In its purest form, hydrocarbon natural gas is composed primarily of methane, which is odorless and colorless. “Coal seam” natural gas is a natural byproduct of coal deposits. As recently as the 1980’s, coal miners would often bring canaries with them into the mines because canaries were known to be far more sensitive to air quality than humans. If the canary lost consciousness, the miners would know that the air quality in the mine was dangerous and it was past time to get out quickly.
On October 3, 2017, a bipartisan group of federal legislators introduced a bill to bail out the underfunded pension of the United Mine Workers of America. The American Miners Pension Act (AMP Act), sponsored by Senators Joe Manchin (Democrat, WV) and Shelley Moore Capito (Republican, WV) and Representatives David McKinley (Republican, WV) and Peter Welch (Democrat, VT), calls for loans to the UMWA pension fund capped at $600 million a year, to be funded from the Abandoned Mine Land Reclamation Fund.
In the context of a national debt of over $13 trillion and a federal budget deficit of over $500 billion, the AMP Act is indeed a wee canary. However, much like an unwell canary in a coal mine, the AMP Act has rightfully drawn alarmist attention because it is an indicator of high risk.
That’s because the UMWA is far from the only under-funded pension plan in the country and this bailout would be the first of its kind. Out of nearly 1,400 union-run or “multiemployer” pension plans across the U.S., 85 percent of them are less than 70 percent funded and in the hole by about $500 billion more than they can pay. And $500 billion pales in comparison to deficits being run up by state and local government pension plans, which are by some estimates underfunded by as much as $5 trillion.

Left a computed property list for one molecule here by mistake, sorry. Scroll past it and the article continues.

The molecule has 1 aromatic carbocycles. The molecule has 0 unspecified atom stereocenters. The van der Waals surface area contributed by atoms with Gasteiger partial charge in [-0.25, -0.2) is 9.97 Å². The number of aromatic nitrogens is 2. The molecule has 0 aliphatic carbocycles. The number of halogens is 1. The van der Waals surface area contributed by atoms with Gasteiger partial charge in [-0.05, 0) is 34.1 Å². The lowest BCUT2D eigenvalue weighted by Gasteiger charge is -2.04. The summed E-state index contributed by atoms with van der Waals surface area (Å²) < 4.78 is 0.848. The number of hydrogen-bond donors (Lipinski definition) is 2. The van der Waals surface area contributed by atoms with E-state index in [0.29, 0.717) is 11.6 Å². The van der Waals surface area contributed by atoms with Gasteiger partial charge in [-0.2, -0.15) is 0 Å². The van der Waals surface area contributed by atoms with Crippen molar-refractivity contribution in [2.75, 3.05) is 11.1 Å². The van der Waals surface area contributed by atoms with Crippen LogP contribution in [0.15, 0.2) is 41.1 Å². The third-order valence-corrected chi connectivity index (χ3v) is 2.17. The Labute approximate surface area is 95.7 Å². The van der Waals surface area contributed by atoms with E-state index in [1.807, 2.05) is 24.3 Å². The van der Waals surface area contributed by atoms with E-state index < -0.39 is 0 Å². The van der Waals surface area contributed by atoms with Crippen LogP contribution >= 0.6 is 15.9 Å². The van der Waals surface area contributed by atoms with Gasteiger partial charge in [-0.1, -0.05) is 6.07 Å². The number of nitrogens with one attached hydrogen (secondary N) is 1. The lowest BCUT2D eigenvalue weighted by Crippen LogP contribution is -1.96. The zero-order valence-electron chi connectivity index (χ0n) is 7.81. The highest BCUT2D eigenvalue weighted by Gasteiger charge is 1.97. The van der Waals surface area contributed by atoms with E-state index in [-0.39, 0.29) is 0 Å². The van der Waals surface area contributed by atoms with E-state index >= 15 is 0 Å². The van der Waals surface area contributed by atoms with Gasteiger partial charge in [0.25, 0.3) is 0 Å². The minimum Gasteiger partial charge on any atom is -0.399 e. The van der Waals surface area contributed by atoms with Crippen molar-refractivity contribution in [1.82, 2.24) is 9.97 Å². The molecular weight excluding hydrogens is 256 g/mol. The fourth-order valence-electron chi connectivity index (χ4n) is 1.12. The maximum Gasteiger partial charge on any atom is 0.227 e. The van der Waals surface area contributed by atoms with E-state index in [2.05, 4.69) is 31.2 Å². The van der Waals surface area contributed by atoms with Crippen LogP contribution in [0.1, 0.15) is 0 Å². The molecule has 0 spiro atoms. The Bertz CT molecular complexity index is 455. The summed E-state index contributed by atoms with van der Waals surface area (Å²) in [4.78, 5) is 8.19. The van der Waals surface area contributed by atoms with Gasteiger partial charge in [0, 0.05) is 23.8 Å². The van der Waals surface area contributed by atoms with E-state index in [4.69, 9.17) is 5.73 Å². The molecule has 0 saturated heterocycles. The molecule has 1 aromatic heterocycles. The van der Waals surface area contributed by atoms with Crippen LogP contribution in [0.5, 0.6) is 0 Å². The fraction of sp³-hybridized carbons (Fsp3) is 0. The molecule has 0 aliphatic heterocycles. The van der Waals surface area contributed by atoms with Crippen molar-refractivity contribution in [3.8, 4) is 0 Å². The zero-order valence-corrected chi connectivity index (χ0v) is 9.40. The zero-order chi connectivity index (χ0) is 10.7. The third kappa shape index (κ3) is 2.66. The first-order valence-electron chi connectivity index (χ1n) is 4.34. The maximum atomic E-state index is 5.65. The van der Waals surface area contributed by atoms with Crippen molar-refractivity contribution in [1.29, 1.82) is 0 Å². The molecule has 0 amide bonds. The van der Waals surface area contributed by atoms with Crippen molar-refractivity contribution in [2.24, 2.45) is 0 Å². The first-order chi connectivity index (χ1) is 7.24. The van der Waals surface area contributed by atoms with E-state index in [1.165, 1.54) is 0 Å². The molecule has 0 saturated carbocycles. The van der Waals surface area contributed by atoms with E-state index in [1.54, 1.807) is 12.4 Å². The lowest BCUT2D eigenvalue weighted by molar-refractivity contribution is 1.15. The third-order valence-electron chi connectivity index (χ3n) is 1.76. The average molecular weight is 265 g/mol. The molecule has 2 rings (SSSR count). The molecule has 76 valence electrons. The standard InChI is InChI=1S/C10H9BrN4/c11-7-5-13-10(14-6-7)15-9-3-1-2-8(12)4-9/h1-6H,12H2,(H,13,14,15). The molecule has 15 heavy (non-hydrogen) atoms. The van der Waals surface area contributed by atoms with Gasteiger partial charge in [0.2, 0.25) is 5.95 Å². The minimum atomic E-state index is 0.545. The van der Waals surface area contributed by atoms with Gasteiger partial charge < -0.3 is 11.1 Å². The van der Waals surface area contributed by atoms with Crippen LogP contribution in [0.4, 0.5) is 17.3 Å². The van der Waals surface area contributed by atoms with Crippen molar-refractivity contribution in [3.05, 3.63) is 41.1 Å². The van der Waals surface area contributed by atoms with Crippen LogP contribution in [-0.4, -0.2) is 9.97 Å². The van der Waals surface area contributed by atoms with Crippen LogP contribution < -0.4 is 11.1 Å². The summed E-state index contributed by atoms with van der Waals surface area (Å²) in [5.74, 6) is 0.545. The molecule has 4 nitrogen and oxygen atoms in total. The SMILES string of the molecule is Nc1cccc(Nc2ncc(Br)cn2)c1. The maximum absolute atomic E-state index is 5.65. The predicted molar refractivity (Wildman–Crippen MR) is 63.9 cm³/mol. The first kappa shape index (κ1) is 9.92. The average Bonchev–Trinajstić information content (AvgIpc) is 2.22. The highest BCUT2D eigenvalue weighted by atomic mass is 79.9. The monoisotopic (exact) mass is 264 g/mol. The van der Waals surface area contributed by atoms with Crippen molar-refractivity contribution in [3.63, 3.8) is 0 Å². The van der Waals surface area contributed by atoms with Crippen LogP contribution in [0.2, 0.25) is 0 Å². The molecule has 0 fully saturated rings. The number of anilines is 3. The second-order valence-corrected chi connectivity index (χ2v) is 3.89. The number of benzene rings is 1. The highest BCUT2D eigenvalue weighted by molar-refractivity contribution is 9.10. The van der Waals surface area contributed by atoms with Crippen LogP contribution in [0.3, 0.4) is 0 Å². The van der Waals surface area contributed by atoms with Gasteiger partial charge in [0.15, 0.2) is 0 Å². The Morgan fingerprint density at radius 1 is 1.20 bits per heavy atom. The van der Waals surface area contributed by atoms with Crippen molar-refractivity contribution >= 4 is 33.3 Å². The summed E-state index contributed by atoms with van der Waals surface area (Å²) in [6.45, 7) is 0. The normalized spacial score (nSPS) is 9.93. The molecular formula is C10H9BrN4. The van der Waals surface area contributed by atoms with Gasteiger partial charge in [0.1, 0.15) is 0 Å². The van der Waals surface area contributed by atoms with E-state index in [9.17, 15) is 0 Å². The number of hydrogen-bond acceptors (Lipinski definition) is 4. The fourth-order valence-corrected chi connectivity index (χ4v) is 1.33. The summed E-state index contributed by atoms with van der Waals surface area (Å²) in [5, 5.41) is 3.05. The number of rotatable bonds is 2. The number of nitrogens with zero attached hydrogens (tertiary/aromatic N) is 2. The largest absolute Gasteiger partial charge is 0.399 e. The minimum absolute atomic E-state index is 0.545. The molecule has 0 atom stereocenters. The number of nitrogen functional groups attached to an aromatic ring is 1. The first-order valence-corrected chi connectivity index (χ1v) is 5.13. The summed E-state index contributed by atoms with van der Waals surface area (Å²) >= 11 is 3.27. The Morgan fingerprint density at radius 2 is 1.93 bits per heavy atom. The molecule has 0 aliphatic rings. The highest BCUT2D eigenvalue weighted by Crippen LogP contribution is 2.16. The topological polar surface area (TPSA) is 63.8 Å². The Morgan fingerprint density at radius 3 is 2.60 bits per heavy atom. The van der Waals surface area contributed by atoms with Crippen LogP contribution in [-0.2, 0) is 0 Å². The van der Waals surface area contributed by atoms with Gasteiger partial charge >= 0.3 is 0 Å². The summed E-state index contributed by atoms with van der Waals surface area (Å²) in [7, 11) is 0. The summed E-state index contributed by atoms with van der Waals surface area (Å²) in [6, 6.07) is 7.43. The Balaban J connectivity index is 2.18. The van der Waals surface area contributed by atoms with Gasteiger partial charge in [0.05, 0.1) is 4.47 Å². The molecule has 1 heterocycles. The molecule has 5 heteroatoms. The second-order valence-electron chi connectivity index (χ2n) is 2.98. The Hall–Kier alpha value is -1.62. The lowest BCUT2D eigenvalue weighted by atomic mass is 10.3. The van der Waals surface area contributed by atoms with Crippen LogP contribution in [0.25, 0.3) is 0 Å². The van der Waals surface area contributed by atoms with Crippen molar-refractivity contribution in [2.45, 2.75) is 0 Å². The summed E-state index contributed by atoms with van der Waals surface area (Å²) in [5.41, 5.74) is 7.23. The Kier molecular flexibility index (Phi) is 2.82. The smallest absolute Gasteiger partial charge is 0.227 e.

Following the body blow of the Great Recession, about 75% of state pension funds have undergone some kind of reform since 2009. These reforms help mitigate escalation of existing deficits through measures such as putting new participants into defined contribution plans (as opposed to defined benefit plans) increasing mandated contributions and freezing cost of living adjustments.
However, none of these reforms can create the massive capital needed to fund the promises made to former employees that were never adequately provided for at the time these promises were made. The State of Kentucky, for instance, has adopted all of the reforms mentioned above, yet still faces a $37 billion state pension deficit.
The arithmetic behind the UMWA’s pension funding woes is familiar. The fund has approximately $5.6 billion in unfunded pension promises and has no prospect of earning its way out of the hole because it has only one person paying into the pension fund for every seven retirees receiving benefits. Consequently, for every dollar that leaves the pension fund, it can at best collect less than 16 cents in new contributions.
Critics of the AMP Act point out that the Abandoned Mine Land Reclamation Fund is largely tapped out due to an earlier Congressional allocation of these funds to cover the UMWA’s underfunded healthcare plan.
Be that as it may, the plausible deniability and appearance of fiscal accountability that the Abandoned Mine Land Reclamation Fund provides will certainly prove useful to both critics and proponents of the bill with respect to the precedent that the AMP Act posits. The federal government is in no position to bail out anyone else’s pension funds on a regular basis. According to Moody’s, the unfunded pension liabilities of the US government exceed $3.5 trillion, its unfunded Medicare obligations exceed $3 trillion, and its Social Security funding gap is over $13 trillion.